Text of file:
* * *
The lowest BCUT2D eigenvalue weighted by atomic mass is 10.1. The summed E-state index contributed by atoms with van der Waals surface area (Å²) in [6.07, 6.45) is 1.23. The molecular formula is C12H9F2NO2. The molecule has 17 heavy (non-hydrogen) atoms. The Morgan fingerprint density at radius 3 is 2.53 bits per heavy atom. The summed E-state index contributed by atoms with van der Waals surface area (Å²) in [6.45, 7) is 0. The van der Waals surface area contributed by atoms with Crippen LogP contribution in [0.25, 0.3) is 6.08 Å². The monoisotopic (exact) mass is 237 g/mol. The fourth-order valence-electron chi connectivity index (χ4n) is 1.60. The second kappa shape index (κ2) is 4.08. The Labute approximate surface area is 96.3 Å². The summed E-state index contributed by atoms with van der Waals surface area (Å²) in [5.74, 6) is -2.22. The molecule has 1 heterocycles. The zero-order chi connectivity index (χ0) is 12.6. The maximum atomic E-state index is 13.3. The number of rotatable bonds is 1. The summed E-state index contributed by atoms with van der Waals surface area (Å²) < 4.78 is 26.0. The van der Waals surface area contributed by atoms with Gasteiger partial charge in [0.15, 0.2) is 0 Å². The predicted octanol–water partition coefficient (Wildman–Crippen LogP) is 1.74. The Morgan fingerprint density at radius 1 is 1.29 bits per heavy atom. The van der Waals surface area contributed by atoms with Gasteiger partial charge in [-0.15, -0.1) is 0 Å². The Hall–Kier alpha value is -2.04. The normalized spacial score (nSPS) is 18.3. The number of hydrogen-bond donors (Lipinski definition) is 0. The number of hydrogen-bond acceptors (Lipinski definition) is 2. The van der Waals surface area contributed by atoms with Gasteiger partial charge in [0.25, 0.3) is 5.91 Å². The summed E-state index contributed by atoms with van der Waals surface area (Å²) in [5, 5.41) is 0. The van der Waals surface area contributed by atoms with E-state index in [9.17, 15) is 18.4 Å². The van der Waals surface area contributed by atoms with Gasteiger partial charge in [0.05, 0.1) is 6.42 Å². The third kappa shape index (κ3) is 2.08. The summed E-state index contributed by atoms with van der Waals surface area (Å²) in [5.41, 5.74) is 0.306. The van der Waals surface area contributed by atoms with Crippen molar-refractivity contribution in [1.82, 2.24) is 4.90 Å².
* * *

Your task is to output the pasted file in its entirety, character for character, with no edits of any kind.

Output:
The lowest BCUT2D eigenvalue weighted by atomic mass is 10.1. The summed E-state index contributed by atoms with van der Waals surface area (Å²) in [6.07, 6.45) is 1.23. The molecular formula is C12H9F2NO2. The molecule has 17 heavy (non-hydrogen) atoms. The Morgan fingerprint density at radius 3 is 2.53 bits per heavy atom. The summed E-state index contributed by atoms with van der Waals surface area (Å²) in [6.45, 7) is 0. The van der Waals surface area contributed by atoms with Crippen LogP contribution in [0.25, 0.3) is 6.08 Å². The monoisotopic (exact) mass is 237 g/mol. The fourth-order valence-electron chi connectivity index (χ4n) is 1.60. The second kappa shape index (κ2) is 4.08. The Labute approximate surface area is 96.3 Å². The summed E-state index contributed by atoms with van der Waals surface area (Å²) in [5.74, 6) is -2.22. The molecule has 1 heterocycles. The zero-order chi connectivity index (χ0) is 12.6. The maximum atomic E-state index is 13.3. The number of rotatable bonds is 1. The summed E-state index contributed by atoms with van der Waals surface area (Å²) < 4.78 is 26.0. The van der Waals surface area contributed by atoms with Gasteiger partial charge in [0.15, 0.2) is 0 Å². The predicted octanol–water partition coefficient (Wildman–Crippen LogP) is 1.74. The Morgan fingerprint density at radius 1 is 1.29 bits per heavy atom. The van der Waals surface area contributed by atoms with Gasteiger partial charge in [-0.15, -0.1) is 0 Å². The Hall–Kier alpha value is -2.04. The normalized spacial score (nSPS) is 18.3. The number of hydrogen-bond donors (Lipinski definition) is 0. The number of hydrogen-bond acceptors (Lipinski definition) is 2. The van der Waals surface area contributed by atoms with Gasteiger partial charge in [0.25, 0.3) is 5.91 Å². The summed E-state index contributed by atoms with van der Waals surface area (Å²) in [5, 5.41) is 0. The van der Waals surface area contributed by atoms with E-state index in [9.17, 15) is 18.4 Å². The van der Waals surface area contributed by atoms with Gasteiger partial charge in [0.05, 0.1) is 6.42 Å². The third kappa shape index (κ3) is 2.08. The summed E-state index contributed by atoms with van der Waals surface area (Å²) in [5.41, 5.74) is 0.306. The van der Waals surface area contributed by atoms with Crippen molar-refractivity contribution in [1.82, 2.24) is 4.90 Å².